Spot Bitcoin ETF Inflows Soar; BlackRock Fund Passes $1 Bln

Bitcoin ETF bulls validated in first 5 days; meanwhile Grayscale’s high fee fund lost 19% in assets.

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Finance Reporter
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Reviewed by: etf.com Staff
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Edited by: Ron Day

Newly-minted spot bitcoin ETFs pulled in $3.33 billion in their first five days of trading, as investors enthusiastically embraced the funds after more than a decade of approval delays from regulators concerned about cryptocurrency’s vulnerability to fraud. 

At the same time, the funds largely declined over the past 5 days in tandem with the price of bitcoin. Over the same period, broad market exchange traded funds such as the SPDR S&P 500 ETF Trust (SPY) jumped in price.

The biggest spot bitcoin exchange-traded fund, the Grayscale Bitcoin Trust (GBTC), struggled. The fund, which came to market as a $28.6 billion trust, lost $5.5 billion, or 19% of its value, according to Bloomberg data, likely due to fees that are the highest among the 11 spot bitcoin funds approved Jan. 11. 

BlackRock, Grayscale, Fidelity

Still, the launch of the investment vehicles appear in their early days to be a rousing success. The funds’ total market capitalization, excluding the Grayscale fund, climbed to $3.25 billion, surpassing silver to become the second largest commodity ETF in the U.S. The iShares Bitcoin Trust (IBIT) led the group, pulling in $1.2 billion since Jan. 11, while the Fidelity Wise Origin Bitcoin Fund (FBTC) has grabbed $1.06 billion. The Bitwise Bitcoin ETF (BITB) brought in $393.8 million, the third-most. 

Name recognition helped BlackRock, the world’s biggest ETF issuer, as well as Fidelity, grab the most investor money, etf.com senior analyst Sumit Roy said. Bitwise, a far smaller and lesser-known issuer, has performed well with its BITB fund due to a decision to go to market as a low-fee fund, he said.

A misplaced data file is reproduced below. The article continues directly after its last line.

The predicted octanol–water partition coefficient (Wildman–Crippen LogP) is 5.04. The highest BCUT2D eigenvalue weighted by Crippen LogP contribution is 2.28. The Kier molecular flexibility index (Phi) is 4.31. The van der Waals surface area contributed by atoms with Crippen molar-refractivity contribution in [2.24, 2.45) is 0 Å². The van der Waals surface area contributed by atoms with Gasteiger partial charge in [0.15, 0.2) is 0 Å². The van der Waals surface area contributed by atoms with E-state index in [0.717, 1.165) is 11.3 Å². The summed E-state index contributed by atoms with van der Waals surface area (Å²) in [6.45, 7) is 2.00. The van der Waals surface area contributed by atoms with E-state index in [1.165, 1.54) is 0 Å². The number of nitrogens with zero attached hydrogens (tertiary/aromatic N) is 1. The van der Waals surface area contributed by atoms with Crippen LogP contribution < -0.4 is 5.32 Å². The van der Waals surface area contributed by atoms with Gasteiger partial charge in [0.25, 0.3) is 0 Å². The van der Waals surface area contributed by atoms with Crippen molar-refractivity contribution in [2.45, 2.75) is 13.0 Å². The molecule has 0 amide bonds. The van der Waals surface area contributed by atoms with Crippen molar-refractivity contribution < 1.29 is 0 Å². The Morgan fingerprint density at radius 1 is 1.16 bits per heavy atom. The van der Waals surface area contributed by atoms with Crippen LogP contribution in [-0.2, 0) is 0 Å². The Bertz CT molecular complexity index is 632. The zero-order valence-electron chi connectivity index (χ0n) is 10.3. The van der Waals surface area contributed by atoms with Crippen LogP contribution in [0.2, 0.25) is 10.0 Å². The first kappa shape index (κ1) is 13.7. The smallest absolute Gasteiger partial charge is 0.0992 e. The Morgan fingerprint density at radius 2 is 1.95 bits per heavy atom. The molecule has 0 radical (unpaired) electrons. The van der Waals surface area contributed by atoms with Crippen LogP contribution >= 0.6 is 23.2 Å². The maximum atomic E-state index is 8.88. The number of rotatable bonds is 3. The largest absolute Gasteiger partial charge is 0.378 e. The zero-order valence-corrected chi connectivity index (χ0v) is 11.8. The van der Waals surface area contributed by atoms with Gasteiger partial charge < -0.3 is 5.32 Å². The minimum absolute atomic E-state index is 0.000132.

“At nearly $400 million, BITB is punching well above its weight thanks to its category-low expense ratio,” he said. “On the other hand, the inflows for the ETFs from VanEck and WisdomTree have been a disappointment.” 

Roy noted that by comparison, precious metals ETFs, commodity funds which have been around for decades, had $120 million in outflows over the same period. 

While the SEC has allowed ETFs that track bitcoin futures since 2021, it only approved the investment vehicles that give investors exposure to physically backed bitcoin last week after months of anticipation from eager cryptocurrency investors.

The funds are seeing massive inflows despite a number of major asset manager, including Vanguard, refusing to let investors trade the funds with them. During etf.com’s spot bitcoin ETF webinar, chief investment officer of Bitwise Matt Hougan said he wasn’t surprised, but expected the ETFs to be more widely adopted by traditional finance platforms soon.

"I would be surprised if there will be firms still holding out after a year because these businesses are responsive to their customers, and people are already clamoring to request access to trade bitcoin ETFs,” he said.

Contact Lucy Brewster at [email protected].

Lucy Brewster is a finance reporter at etf.com covering asset managers, emerging technologies, and regulation. She hosts etf.com webinars and appears on Exchange Traded Fridays, etf.com’s flagship podcast. She previously was a finance fellow at Fortune Magazine where she covered markets, investment strategy, and venture capital. She has also been a freelancer writer at the publication Mergers & Acquisitions and a research fellow at the Historic Hudson Valley. 

She graduated from Vassar College in 2022 with a degree in History and was an editor of The Miscellany News, the college's award winning student run newspaper. 

Lucy lives in Brooklyn, NY, and in her free time she loves to run and find new recipes to cook.